The English team is facing a difficult challenge as they try to conquer India’s strong home ground.
The elite and influential figures of Indian cricket gathered at the Park Hyatt hotel in Hyderabad on Tuesday evening for a glamorous dinner where four years’ worth of yearly awards were given to Ravichandran Ashwin, Jasprit Bumrah, Deepti Sharma, and others, due to the disruption caused by the pandemic.
In an alternate reality, there would have been additional cause for celebration on the evening. However, one trophy was absent. The World Cup, which eluded Rohit Sharma’s team in November, still stings in India. This upcoming five-Test series against England, starting on Thursday, presents an opportunity to regain some national pride.
Perhaps it is an exaggeration to say that defeating Ben Stokes and his daring team would hold significant meaning. After all, it would simply be another addition to the already impressive record on Indian soil that has spanned over 11 years and includes 14 consecutive series victories – making it the longest home streak by a Test team in history. However, following a disappointing 1-1 draw in South Africa (two-match Test series are not ideal) and a recent 3-0 sweep of Afghanistan in some low-profile Twenty20s, this upcoming match holds great importance as it is the biggest stage since the heartbreak in Ahmedabad. It is an opportunity for India to reaffirm their dominant status, retain the Anthony de Mello Trophy, and put Bazball in its rightful place.
England’s upcoming eight-week tour marks the beginning of a challenging year with 17 Tests. It also concludes a rough winter for their men’s team, who underperformed in the World Cup and suffered losses in both white-ball series in the Caribbean. A loss in this tour would only add to the dissatisfaction, making it a difficult time for team director Rob Key despite a promising start to his tenure.
Stokes and his team may not perceive it in the same way, given that Key has divided leadership responsibilities and their record is strong. While the Ashes series at home last year may have been a lost chance, their partnership since 2022 has resulted in 13 wins and only four losses out of 18 matches – a ratio that surpasses even Australia, the current Test champions.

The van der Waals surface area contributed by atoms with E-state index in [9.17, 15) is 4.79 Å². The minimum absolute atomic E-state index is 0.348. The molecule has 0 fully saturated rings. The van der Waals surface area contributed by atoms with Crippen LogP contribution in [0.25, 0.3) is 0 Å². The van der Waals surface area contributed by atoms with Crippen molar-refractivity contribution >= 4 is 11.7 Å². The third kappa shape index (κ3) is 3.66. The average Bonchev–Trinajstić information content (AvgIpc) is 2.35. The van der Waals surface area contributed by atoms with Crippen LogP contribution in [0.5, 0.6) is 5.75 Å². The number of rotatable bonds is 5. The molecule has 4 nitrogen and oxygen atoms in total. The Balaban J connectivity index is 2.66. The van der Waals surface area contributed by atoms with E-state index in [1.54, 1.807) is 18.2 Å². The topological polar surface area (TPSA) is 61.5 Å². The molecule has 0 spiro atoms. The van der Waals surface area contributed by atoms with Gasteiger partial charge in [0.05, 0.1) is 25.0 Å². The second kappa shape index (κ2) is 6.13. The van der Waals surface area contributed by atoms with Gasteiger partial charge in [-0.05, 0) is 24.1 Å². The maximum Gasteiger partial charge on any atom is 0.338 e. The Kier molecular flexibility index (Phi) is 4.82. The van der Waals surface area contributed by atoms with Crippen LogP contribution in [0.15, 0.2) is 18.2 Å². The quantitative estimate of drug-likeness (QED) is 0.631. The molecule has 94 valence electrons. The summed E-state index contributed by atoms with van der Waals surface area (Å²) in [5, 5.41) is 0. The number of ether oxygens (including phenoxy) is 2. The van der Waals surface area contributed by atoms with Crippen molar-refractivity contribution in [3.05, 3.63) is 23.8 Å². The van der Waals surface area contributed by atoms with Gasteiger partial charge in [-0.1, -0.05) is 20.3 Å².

They are, however, seriously up against it. While Virat Kohli’s absence from the first two Tests for personal reasons is the most significant loss to hit either side in the buildup – a blow for the series, also – Harry Brook leaving the tour to attend to a similarly unspecified family matter is not insignificant. And that’s before we come to the visa issue that has left poor Shoaib Bashir having to fly home to rectify the hold-up – a situation that has left England understandably fuming.
Thankfully, the absence of Brook – who shone in the 3-0 victory in Pakistan last winter – alleviates one issue. One way to interpret this is that it opens the door for Ben Foakes to make a comeback, but it is more precise to say that Jonny Bairstow retains his position as a batsman. Foakes, a skilled wicketkeeper in the subcontinent, was expected to be part of the team regardless.
Stokes acknowledged Foakes as a unique player and believed his presence could potentially increase the team’s success by 2% or 3% in the series. He refrained from expressing any remorse regarding Bairstow’s underwhelming performance as a wicketkeeper in the Ashes.
Although Brook’s absence can be managed by a team that prioritizes aggressive batting from their top six players and now has Ollie Pope returning from a previous shoulder injury, the fact that Stokes cannot currently contribute as an all-rounder due to his knee surgery does create a disruption in the team’s equilibrium. As a result, Joe Root becomes a versatile player for the team, much like a Swiss Army knife in a camping kit, with his off-breaks expected to play a significant role in the upcoming matches.
Stokes asserted that he is physically ready to participate in the first Test, only two days away. However, it is still uncertain, as he recently underwent surgery to address a meniscus tear and remove a bone spur. He referred to the procedure as a “last resort.” The England captain appears noticeably slimmer compared to last year, having lost about 10kg in weight, which is partly due to his rehabilitation process. He mentioned that he is not likely to resume bowling until the summer. Stokes expressed his hope that this surgery will grant him a longer playing career. He also shared his desire to represent England for as long as possible, acknowledging that as he gets older, he has to work harder to maintain his performance.
Beyond how his plunderbats fare against Ashwin, Ravindra Jadeja and Axar Patel, the ability of Stokes to conjure up 20 wickets of his own will be vital. As many have pointed out, much will depend not just on the captain’s resourcefulness but on the surfaces India prepare. Too flat, and England’s batters will be in clover; too extreme, and an otherwise callow-looking attack becomes more threatening.
At first glance, it seems like there is a significant difference in the spinners between India and England. India’s four spinners have a total of 849 Test wickets, while England’s top four have only claimed 131. However, Jack Leach holds 124 of these wickets but is currently recovering from a lower back stress fracture. The support spinners, Tom Hartley and Rehan Ahmed, may both be used if the pitch is suitable for spin, and the seamers will need to do more than just maintain control.
“We have selected the spinners that we believe will provide us with the greatest chance of winning here, despite their experience,” stated Stokes, refuting the simple facts of the matter. “At times, experience can be overly emphasized and overanalyzed.”
This is the type of simple and hopeful attitude that has supported the Stokes-McCullum era. However, it remains uncertain whether it will lead England to successfully obtain the trophy.